As a progressive, I'm often questioned about why I support Israel. And as a state representative, I'm told it's not my area and I should stay out of this thorny issue. However, with the recent passing of Sen. John McCain, I'm reminded of two lessons: First, you can have your feet planted at home with eyes open to the world, and second, questioning policies and politicians, whether at home and abroad, can be one of the most important things you can do when you care deeply.
In 2004, while running for reelection as president, George W. Bush pushed for a constitutional amendment to ban same-sex marriage. In 2017, Donald Trump tweeted out a policy to block trans Americans from serving in our military. Both times, although I was disappointed and frustrated with American politicians, my love and support of America remained steadfast.
Likewise, my love for Israel is deep despite some disagreements with policies made by its politicians. For example, Israel leads other developed countries on some issues, like acceptance of LGBTQ people in the military and banning discrimination against this community, which it has since the 1990s. Yet on others, like surrogacy and civil marriage, it still lags. Ultimately, my support for Israel is strong not because it’s a perfect nation, but because it has such potential for good. In a country the size of New Jersey surrounded by rampant homophobia throughout the Middle East, Israel provides a haven for LGBTQ people.
This summer I visited Israel with A Wider Bridge, which has a simple but important mission of fostering equality in Israel and equality for Israel. I traveled with two dozen other Americans from across the LGBTQ spectrum, and we conversed with LGBTQ advocates and celebrated Pride.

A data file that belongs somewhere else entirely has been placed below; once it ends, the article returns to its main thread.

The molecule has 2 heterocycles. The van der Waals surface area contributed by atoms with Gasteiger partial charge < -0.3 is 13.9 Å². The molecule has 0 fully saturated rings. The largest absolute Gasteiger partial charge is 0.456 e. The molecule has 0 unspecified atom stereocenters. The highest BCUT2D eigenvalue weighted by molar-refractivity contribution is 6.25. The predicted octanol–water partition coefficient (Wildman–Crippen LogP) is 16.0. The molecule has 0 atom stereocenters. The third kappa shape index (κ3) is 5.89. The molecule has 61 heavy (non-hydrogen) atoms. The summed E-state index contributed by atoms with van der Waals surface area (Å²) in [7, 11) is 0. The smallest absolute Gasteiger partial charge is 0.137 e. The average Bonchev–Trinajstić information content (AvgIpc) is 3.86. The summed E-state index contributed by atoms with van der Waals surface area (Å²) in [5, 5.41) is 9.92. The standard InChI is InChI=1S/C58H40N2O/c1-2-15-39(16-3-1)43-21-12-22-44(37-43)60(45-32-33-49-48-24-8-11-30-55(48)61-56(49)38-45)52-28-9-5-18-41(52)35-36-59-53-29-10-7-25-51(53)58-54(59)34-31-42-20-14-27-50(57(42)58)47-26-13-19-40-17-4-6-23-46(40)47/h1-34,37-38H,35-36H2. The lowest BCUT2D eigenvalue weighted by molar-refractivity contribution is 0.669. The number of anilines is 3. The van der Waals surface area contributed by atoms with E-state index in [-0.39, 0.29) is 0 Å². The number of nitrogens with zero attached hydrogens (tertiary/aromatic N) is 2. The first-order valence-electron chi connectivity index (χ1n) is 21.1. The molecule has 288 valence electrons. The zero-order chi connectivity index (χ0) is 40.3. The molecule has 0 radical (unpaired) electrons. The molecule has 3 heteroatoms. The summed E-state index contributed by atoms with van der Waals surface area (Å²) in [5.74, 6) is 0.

I've learned that the best way to learn is to listen and meet with those who have lived experiences. We visited the Jerusalem Open House, a small but mighty LGBTQ community center in the middle of an old and conservative city. It does something vital, creating a safe and welcoming space for those who may have nowhere else to turn.
In Tel Aviv, we met with Chen Arieli, who serves as chair of the Aguda, Israel's LGBTQ task force. During the meeting, I was reminded of many American progressive leaders I know and love who are passionate about questioning those in power. Like Chen, they challenge authority on issues important to the LGBTQ community.
I also cherished meeting members of the Israeli parliament, the Knesset, where we heard from three different political parties about the challenges of fighting for the rights of LGBTQ people. Those conversations, while different from those in America, were nevertheless hauntingly familiar. It reminded me of the universalities of our struggles for LGBTQ rights globally.
Ultimately, the biggest takeaway from my trip was actually a reminder that as LGBTQ people we are at the forefront of the struggle to achieve rights for all. From those who are well-known, like Bayard Rustin. a famous American civil rights leader, to Capt. Ofer Erez, the first openly trans officer in the Israeli Defense Forces, we have the duty to fight and to question those in power.
DANIEL HERNANDEZ JR. is the state representative for Arizona's second legislative district. He cofounded the LGBTQ Caucus in the legislature and is currently the youngest member of the Arizona State House.